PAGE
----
The cylinder might also be oblique; for example to map the plate margins around the north Pacific, you might use a cylinder touching along the great circle from San Francisco to Tokyo. This would be an Oblique Mercator projection.
Because the Transverse Mercator projection is very accurate in narrow zones, it has become the basis for a global coordinate system called the Universal Transverse Mercator System or UTM System. The globe is subdivided into narrow longitude zones, which are projected onto a Transverse Mercator projection. A grid is constructed on the projection, and used to locate points. The upside of the grid system is that, since the grid is rectangular and decimal, it is far easier to use than latitude and longitude. The downside is that, unlike latitude and longitude, there is no way to determine grid locations independently.
The scale along the central meridian of each zone is 0.9996 of true scale. True scale occurs about 180 kilometers east and west of the central meridian.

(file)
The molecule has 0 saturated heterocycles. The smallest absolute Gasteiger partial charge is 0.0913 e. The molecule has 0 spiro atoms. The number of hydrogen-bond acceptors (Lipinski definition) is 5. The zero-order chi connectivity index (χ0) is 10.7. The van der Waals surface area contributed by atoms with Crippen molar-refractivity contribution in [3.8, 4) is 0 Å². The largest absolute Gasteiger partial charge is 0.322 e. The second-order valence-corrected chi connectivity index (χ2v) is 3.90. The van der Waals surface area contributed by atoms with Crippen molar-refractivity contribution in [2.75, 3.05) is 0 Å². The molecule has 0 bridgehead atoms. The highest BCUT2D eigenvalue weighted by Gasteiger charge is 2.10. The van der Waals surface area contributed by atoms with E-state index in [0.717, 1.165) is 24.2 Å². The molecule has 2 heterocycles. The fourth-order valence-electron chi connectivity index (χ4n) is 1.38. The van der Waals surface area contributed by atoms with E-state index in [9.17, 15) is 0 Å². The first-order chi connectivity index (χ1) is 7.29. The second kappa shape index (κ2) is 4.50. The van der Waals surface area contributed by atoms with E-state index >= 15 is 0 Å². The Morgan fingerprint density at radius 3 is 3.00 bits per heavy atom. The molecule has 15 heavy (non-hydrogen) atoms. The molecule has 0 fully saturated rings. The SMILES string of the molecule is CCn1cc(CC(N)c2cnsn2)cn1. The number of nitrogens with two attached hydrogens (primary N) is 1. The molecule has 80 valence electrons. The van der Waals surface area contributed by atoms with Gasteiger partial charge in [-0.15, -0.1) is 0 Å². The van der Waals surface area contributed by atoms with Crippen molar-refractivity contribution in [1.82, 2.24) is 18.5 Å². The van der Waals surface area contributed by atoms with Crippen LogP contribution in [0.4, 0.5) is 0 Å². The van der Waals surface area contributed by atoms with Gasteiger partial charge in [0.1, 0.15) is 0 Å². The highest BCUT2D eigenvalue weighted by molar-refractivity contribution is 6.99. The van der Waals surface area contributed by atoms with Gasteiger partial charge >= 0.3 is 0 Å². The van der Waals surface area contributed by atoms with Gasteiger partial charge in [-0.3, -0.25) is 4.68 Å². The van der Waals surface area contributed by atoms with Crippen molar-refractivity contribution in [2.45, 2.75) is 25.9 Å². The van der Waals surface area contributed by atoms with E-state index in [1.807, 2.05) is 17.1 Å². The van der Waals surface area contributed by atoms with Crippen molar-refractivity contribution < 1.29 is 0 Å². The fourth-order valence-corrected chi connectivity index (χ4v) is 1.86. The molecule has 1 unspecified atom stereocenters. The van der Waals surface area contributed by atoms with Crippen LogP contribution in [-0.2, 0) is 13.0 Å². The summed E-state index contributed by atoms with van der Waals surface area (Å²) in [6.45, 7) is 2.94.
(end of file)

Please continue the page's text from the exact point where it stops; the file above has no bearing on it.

Latitude can be determined by astronomical observations. So can longitude provided you also have an accurate timekeeping standard. Drop an explorer in a completely unknown - even unexplored - place with the appropriate instruments, and he can determine his location exactly in terms of latitude and longitude. That's how Amundsen and Scott knew they were at the South Pole (Scott also knew because he could see Amundsen's Norwegian flag). But a UTM grid is a completely artificial construct; the only way to plot a UTM grid on a map is to calculate how the grid relates to latitude and longitude, then superimpose the grid on the map. The calculation is going to depend somewhat on the assumptions you make about the shape of the earth, because on an ellipsoidal earth, degrees of latitude vary slightly in length (a bit longer at the poles). In theory, NATO and the former Warsaw Pact both used UTM grids and therefore their grids should have been identical. In reality, grid coordinates on maps made by the two sides could differ by up to several hundred meters because the maps were made using slightly different models for the shape of the earth (called geoids). Several hundred meters over the 10,000 kilometers from equator to pole isn't much, except if you're trying to locate, say, a minefield.